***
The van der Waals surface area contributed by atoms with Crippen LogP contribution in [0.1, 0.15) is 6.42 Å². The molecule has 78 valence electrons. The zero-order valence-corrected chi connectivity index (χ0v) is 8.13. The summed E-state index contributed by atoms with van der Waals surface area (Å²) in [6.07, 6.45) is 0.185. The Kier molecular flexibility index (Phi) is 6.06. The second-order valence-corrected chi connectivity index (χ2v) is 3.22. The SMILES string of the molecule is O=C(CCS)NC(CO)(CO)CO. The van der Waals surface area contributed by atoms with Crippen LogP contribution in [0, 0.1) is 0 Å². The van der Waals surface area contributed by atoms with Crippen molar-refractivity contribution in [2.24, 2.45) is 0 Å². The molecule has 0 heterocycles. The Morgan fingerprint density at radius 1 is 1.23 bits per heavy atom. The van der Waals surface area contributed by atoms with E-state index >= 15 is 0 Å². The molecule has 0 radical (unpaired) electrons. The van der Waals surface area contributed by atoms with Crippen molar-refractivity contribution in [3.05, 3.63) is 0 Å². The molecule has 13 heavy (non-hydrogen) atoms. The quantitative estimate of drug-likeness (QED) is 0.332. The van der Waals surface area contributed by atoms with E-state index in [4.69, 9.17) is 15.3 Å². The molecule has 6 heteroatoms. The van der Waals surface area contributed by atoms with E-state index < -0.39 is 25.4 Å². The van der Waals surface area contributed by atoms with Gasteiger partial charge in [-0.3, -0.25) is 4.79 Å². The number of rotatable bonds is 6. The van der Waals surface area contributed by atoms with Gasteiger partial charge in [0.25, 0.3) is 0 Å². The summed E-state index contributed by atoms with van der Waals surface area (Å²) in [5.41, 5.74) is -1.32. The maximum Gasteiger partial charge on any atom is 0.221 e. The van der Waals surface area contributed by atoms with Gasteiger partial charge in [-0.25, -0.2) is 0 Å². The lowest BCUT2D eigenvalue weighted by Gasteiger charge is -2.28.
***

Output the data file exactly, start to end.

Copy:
The van der Waals surface area contributed by atoms with Crippen LogP contribution in [0.1, 0.15) is 6.42 Å². The molecule has 78 valence electrons. The zero-order valence-corrected chi connectivity index (χ0v) is 8.13. The summed E-state index contributed by atoms with van der Waals surface area (Å²) in [6.07, 6.45) is 0.185. The Kier molecular flexibility index (Phi) is 6.06. The second-order valence-corrected chi connectivity index (χ2v) is 3.22. The SMILES string of the molecule is O=C(CCS)NC(CO)(CO)CO. The van der Waals surface area contributed by atoms with Crippen LogP contribution in [0, 0.1) is 0 Å². The van der Waals surface area contributed by atoms with Crippen molar-refractivity contribution in [2.24, 2.45) is 0 Å². The molecule has 0 heterocycles. The Morgan fingerprint density at radius 1 is 1.23 bits per heavy atom. The van der Waals surface area contributed by atoms with E-state index >= 15 is 0 Å². The molecule has 0 radical (unpaired) electrons. The van der Waals surface area contributed by atoms with Crippen molar-refractivity contribution in [3.05, 3.63) is 0 Å². The molecule has 13 heavy (non-hydrogen) atoms. The quantitative estimate of drug-likeness (QED) is 0.332. The van der Waals surface area contributed by atoms with E-state index in [4.69, 9.17) is 15.3 Å². The molecule has 6 heteroatoms. The van der Waals surface area contributed by atoms with E-state index < -0.39 is 25.4 Å². The van der Waals surface area contributed by atoms with Gasteiger partial charge in [-0.3, -0.25) is 4.79 Å². The number of rotatable bonds is 6. The van der Waals surface area contributed by atoms with Gasteiger partial charge in [0.25, 0.3) is 0 Å². The summed E-state index contributed by atoms with van der Waals surface area (Å²) in [5.41, 5.74) is -1.32. The maximum Gasteiger partial charge on any atom is 0.221 e. The van der Waals surface area contributed by atoms with Gasteiger partial charge in [-0.25, -0.2) is 0 Å². The lowest BCUT2D eigenvalue weighted by Gasteiger charge is -2.28.